Help protect the places we love, the values we share
In our emails, sent once or twice a week, you'll receive:
• alerts on new threats to California's environment
• opportunities to join other Californians on urgent actions
• updates on the decisions that impact our environment
• resources to help you create a cleaner, greener future
In 2013, more cities and counties stood up to protect Pacific wildlife and passed bans on single-use plastic grocery bags. Now, more than 90 communities in California, from Marin to Los Angeles, are living bag free. Thanks to citizen support, California now has a network of 124 underwater state parks that protect our coast and wildlife.
The report from Environment California shows solar capacity in the state grew by 35-percent in 2012. It now has almost 3,000 megawatts. That’s enough to power an estimated 600-thousand homes. Michelle Kinman with Environment California says it’s not the availability of sunlight that puts states in the lead, but similar public policies that support solar energy.
Washington – The U.S. Senate Subcommittee on National Parks’ hearing today included a bill to expand Yosemite National Park. The proposal, sponsored by Senator Dianne Feinstein and co-sponsored by Senator Barbara Boxer, would permit adding nearly 1,600 acres to the park. This proposal enjoys both local and statewide support in California. The Board of Supervisors in Mariposa County, where the land is located, supports adding this parcel to Yosemite, as do the current landowners. In addition, the California State Legislature unanimously passed a resolution supporting the expansion earlier this year.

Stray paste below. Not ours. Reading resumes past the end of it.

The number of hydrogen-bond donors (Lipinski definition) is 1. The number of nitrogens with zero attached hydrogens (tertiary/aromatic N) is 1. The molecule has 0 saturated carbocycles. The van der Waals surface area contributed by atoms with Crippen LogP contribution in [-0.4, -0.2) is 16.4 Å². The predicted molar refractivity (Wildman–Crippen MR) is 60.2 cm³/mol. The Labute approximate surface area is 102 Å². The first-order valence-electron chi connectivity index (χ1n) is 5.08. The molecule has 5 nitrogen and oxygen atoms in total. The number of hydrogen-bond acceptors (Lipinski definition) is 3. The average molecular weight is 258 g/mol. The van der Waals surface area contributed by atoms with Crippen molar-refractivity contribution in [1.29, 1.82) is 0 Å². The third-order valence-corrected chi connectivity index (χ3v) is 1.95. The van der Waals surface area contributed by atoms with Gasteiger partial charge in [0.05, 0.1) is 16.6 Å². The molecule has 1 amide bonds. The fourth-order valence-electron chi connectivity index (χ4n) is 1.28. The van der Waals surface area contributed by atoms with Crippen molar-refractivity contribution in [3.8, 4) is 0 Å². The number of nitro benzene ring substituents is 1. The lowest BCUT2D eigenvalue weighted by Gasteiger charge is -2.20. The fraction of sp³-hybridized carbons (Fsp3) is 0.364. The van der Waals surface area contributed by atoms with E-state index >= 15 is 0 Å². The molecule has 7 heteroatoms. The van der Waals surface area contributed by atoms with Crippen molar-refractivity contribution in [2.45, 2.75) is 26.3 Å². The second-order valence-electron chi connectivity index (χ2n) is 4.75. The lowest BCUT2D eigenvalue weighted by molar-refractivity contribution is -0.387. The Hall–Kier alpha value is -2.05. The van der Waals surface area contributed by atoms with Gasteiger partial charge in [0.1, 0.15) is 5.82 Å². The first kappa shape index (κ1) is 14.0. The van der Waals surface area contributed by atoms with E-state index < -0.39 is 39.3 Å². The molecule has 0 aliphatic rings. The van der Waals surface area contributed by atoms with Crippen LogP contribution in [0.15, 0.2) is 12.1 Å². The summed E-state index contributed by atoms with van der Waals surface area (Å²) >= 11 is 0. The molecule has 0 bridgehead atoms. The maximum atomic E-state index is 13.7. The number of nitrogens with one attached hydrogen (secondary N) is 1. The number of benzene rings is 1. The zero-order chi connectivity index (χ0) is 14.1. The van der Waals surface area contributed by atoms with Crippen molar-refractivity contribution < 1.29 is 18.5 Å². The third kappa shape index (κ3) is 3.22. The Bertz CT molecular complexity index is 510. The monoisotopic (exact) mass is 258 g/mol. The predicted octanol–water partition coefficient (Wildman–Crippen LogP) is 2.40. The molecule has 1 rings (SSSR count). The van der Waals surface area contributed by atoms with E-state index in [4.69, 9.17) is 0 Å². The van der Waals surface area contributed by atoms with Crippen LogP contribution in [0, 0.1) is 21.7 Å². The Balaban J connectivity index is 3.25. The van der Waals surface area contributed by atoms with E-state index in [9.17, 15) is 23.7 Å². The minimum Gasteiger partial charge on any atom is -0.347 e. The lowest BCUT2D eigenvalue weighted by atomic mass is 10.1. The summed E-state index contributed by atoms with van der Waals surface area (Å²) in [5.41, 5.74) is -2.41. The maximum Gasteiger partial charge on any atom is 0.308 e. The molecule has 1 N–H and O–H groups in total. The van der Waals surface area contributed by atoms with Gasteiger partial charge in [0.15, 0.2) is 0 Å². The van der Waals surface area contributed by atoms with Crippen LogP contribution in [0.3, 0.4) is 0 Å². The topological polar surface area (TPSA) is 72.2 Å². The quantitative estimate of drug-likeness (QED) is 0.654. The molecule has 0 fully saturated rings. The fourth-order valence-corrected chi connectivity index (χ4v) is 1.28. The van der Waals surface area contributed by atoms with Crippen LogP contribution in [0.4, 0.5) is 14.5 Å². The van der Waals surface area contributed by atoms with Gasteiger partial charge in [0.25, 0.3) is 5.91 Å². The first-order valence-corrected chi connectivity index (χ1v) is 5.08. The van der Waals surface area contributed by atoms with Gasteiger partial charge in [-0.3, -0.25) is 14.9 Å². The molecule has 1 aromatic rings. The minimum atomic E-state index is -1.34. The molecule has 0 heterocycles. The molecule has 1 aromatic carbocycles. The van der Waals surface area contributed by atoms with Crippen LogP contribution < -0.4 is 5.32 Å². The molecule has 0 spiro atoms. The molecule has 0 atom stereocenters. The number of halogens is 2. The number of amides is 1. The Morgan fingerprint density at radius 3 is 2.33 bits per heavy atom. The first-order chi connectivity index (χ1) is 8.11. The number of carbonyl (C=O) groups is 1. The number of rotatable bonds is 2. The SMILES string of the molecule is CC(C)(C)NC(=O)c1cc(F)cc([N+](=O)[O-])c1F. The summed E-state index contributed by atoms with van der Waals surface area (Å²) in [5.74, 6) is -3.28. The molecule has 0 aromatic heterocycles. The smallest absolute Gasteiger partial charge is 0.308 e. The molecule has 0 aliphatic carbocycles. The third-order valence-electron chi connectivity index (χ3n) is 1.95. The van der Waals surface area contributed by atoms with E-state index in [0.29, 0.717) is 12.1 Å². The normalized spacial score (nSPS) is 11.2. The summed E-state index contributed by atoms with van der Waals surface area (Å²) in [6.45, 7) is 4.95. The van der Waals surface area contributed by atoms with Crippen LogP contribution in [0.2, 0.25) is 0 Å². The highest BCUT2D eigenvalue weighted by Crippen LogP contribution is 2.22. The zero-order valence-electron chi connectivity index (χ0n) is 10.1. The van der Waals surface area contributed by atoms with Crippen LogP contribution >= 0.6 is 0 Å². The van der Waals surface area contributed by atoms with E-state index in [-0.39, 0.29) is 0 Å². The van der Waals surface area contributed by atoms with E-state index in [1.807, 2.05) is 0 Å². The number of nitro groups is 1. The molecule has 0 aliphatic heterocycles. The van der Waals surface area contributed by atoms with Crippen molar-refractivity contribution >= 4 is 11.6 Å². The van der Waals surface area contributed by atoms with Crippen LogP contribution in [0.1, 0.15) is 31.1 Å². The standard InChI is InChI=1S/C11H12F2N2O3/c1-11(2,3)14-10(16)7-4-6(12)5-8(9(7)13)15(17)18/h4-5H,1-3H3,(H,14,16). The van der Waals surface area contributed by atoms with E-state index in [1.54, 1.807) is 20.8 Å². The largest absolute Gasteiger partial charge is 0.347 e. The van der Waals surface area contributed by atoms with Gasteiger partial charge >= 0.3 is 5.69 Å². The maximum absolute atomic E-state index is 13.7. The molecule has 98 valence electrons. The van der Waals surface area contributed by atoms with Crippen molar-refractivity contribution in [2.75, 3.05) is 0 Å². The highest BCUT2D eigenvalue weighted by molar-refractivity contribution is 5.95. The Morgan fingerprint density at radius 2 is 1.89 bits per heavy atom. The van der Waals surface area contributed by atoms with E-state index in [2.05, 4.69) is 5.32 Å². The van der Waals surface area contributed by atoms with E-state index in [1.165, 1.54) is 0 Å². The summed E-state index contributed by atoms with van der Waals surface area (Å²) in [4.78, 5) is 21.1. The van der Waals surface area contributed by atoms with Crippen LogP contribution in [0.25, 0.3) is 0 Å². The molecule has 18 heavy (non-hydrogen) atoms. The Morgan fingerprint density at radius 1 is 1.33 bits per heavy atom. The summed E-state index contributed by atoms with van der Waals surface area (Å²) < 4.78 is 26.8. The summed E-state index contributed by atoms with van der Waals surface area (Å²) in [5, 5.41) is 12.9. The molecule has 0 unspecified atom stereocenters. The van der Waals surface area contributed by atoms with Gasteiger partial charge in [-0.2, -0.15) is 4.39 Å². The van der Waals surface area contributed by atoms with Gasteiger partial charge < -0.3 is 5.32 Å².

America’s solar energy revolution has been led by 12 states – the “Dazzling Dozen” – that have used public policies to open the door for solar energy and are reaping the rewards as a result. These 12 states – Arizona, California, Colorado, Delaware, Hawaii, Maryland, Massachusetts, Nevada, New Jersey, New Mexico, North Carolina and Vermont – possess strong policies that are enabling increasing numbers of homeowners, businesses, communities and utilities to “go solar.”
"The sky's the limit on solar energy," said Michelle Kinman, clean energy advocate for Environment California, one of the group's 29 state affiliates. "California's progress should make us confident that we can do much more."
WASHINGTON, D.C. — The U.S. Senate today confirmed Gina McCarthy as administrator of the U.S. Environmental Protection Agency. California Senators Dianne Feinstein and Barbara Boxer voted to confirm Ms. McCarthy. The confirmation came just weeks after President Obama instructed EPA to cut carbon pollution from power plants as part of his plan to fight global warming. Dan Jacobson, Legislative Director for Environment California, issued a statement.